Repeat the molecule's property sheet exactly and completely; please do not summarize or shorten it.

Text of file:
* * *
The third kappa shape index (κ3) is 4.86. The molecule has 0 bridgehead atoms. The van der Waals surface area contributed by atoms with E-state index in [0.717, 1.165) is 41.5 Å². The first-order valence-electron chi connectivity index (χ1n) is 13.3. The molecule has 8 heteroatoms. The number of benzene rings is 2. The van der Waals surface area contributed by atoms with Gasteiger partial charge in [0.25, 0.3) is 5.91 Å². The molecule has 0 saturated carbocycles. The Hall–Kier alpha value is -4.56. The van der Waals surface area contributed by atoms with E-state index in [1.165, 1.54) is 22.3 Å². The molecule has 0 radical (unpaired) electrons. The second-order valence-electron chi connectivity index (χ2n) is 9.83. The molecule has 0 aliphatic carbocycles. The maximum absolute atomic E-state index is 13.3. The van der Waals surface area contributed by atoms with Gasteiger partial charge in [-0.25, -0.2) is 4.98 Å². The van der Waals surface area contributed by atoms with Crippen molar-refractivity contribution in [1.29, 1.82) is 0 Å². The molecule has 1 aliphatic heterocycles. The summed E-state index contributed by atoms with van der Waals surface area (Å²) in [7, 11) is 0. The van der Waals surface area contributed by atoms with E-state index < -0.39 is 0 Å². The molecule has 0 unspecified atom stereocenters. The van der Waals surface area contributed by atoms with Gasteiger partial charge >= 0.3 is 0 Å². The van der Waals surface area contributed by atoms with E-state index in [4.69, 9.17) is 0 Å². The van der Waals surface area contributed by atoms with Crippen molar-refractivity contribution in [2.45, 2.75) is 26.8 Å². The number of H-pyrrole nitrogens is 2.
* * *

The third kappa shape index (κ3) is 4.86. The molecule has 0 bridgehead atoms. The van der Waals surface area contributed by atoms with E-state index in [0.717, 1.165) is 41.5 Å². The first-order valence-electron chi connectivity index (χ1n) is 13.3. The molecule has 8 heteroatoms. The number of benzene rings is 2. The van der Waals surface area contributed by atoms with Gasteiger partial charge in [0.25, 0.3) is 5.91 Å². The molecule has 0 saturated carbocycles. The Hall–Kier alpha value is -4.56. The van der Waals surface area contributed by atoms with E-state index in [1.165, 1.54) is 22.3 Å². The molecule has 0 radical (unpaired) electrons. The second-order valence-electron chi connectivity index (χ2n) is 9.83. The molecule has 0 aliphatic carbocycles. The maximum absolute atomic E-state index is 13.3. The van der Waals surface area contributed by atoms with Gasteiger partial charge in [-0.25, -0.2) is 4.98 Å². The van der Waals surface area contributed by atoms with Crippen molar-refractivity contribution in [1.29, 1.82) is 0 Å². The molecule has 1 aliphatic heterocycles. The summed E-state index contributed by atoms with van der Waals surface area (Å²) in [7, 11) is 0. The van der Waals surface area contributed by atoms with E-state index < -0.39 is 0 Å². The molecule has 0 unspecified atom stereocenters. The van der Waals surface area contributed by atoms with Gasteiger partial charge >= 0.3 is 0 Å². The van der Waals surface area contributed by atoms with E-state index in [4.69, 9.17) is 0 Å². The van der Waals surface area contributed by atoms with Crippen molar-refractivity contribution in [2.45, 2.75) is 26.8 Å². The number of H-pyrrole nitrogens is 2.